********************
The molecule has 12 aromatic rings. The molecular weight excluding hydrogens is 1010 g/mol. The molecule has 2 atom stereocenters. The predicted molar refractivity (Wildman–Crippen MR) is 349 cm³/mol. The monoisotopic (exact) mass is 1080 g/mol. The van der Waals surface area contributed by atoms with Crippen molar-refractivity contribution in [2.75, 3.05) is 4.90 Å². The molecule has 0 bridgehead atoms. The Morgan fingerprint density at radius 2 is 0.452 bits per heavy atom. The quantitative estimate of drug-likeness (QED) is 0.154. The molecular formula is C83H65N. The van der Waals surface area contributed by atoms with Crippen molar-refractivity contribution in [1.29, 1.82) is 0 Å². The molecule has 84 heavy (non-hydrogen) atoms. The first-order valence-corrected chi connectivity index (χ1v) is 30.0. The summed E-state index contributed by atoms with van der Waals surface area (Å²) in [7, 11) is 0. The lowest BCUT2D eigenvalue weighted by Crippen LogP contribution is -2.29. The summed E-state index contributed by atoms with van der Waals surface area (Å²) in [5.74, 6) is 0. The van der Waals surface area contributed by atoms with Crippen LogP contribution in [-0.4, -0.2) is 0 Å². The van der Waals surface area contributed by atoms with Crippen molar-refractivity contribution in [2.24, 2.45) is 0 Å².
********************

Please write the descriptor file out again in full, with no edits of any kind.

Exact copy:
The molecule has 12 aromatic rings. The molecular weight excluding hydrogens is 1010 g/mol. The molecule has 2 atom stereocenters. The predicted molar refractivity (Wildman–Crippen MR) is 349 cm³/mol. The monoisotopic (exact) mass is 1080 g/mol. The van der Waals surface area contributed by atoms with Crippen molar-refractivity contribution in [2.75, 3.05) is 4.90 Å². The molecule has 0 bridgehead atoms. The Morgan fingerprint density at radius 2 is 0.452 bits per heavy atom. The quantitative estimate of drug-likeness (QED) is 0.154. The molecular formula is C83H65N. The van der Waals surface area contributed by atoms with Crippen molar-refractivity contribution in [1.29, 1.82) is 0 Å². The molecule has 84 heavy (non-hydrogen) atoms. The first-order valence-corrected chi connectivity index (χ1v) is 30.0. The summed E-state index contributed by atoms with van der Waals surface area (Å²) in [7, 11) is 0. The lowest BCUT2D eigenvalue weighted by Crippen LogP contribution is -2.29. The summed E-state index contributed by atoms with van der Waals surface area (Å²) in [5.74, 6) is 0. The van der Waals surface area contributed by atoms with Crippen LogP contribution in [-0.4, -0.2) is 0 Å². The van der Waals surface area contributed by atoms with Crippen molar-refractivity contribution in [2.24, 2.45) is 0 Å².